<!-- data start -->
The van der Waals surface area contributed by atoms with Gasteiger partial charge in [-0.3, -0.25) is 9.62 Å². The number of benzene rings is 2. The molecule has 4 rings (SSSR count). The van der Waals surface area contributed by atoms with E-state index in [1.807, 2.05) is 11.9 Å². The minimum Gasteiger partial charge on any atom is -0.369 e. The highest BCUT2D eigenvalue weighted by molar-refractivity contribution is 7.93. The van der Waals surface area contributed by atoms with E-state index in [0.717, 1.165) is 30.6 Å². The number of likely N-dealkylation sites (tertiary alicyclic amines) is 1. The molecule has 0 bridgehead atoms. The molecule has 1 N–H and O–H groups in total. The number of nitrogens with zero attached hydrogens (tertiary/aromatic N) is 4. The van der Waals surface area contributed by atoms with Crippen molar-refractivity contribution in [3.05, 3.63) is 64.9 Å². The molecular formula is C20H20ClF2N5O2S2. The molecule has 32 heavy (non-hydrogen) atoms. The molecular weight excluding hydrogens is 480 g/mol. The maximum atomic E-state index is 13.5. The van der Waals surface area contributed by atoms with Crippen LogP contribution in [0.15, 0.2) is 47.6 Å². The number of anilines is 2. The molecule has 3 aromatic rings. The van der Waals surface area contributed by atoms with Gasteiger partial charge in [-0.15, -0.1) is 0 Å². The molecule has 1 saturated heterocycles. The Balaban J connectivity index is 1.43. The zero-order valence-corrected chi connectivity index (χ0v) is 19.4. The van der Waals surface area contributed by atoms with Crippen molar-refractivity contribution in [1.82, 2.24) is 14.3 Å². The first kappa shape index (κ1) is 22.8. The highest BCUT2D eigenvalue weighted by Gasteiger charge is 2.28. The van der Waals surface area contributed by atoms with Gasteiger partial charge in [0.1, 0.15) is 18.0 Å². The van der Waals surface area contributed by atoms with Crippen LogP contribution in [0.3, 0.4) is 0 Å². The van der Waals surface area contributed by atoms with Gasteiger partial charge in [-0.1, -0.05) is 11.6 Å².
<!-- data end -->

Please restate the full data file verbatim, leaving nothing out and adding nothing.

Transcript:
The van der Waals surface area contributed by atoms with Gasteiger partial charge in [-0.3, -0.25) is 9.62 Å². The number of benzene rings is 2. The molecule has 4 rings (SSSR count). The van der Waals surface area contributed by atoms with E-state index in [1.807, 2.05) is 11.9 Å². The minimum Gasteiger partial charge on any atom is -0.369 e. The highest BCUT2D eigenvalue weighted by molar-refractivity contribution is 7.93. The van der Waals surface area contributed by atoms with E-state index in [0.717, 1.165) is 30.6 Å². The number of likely N-dealkylation sites (tertiary alicyclic amines) is 1. The molecule has 0 bridgehead atoms. The molecule has 1 N–H and O–H groups in total. The number of nitrogens with zero attached hydrogens (tertiary/aromatic N) is 4. The van der Waals surface area contributed by atoms with Crippen molar-refractivity contribution in [3.05, 3.63) is 64.9 Å². The molecular formula is C20H20ClF2N5O2S2. The molecule has 32 heavy (non-hydrogen) atoms. The molecular weight excluding hydrogens is 480 g/mol. The maximum atomic E-state index is 13.5. The van der Waals surface area contributed by atoms with Crippen LogP contribution in [0.15, 0.2) is 47.6 Å². The number of anilines is 2. The molecule has 3 aromatic rings. The van der Waals surface area contributed by atoms with Gasteiger partial charge in [-0.15, -0.1) is 0 Å². The molecule has 1 saturated heterocycles. The Balaban J connectivity index is 1.43. The zero-order valence-corrected chi connectivity index (χ0v) is 19.4. The van der Waals surface area contributed by atoms with Crippen molar-refractivity contribution in [1.82, 2.24) is 14.3 Å². The first kappa shape index (κ1) is 22.8. The highest BCUT2D eigenvalue weighted by Gasteiger charge is 2.28. The van der Waals surface area contributed by atoms with Gasteiger partial charge in [0.1, 0.15) is 18.0 Å². The van der Waals surface area contributed by atoms with Crippen LogP contribution in [0.3, 0.4) is 0 Å². The van der Waals surface area contributed by atoms with Gasteiger partial charge in [-0.1, -0.05) is 11.6 Å².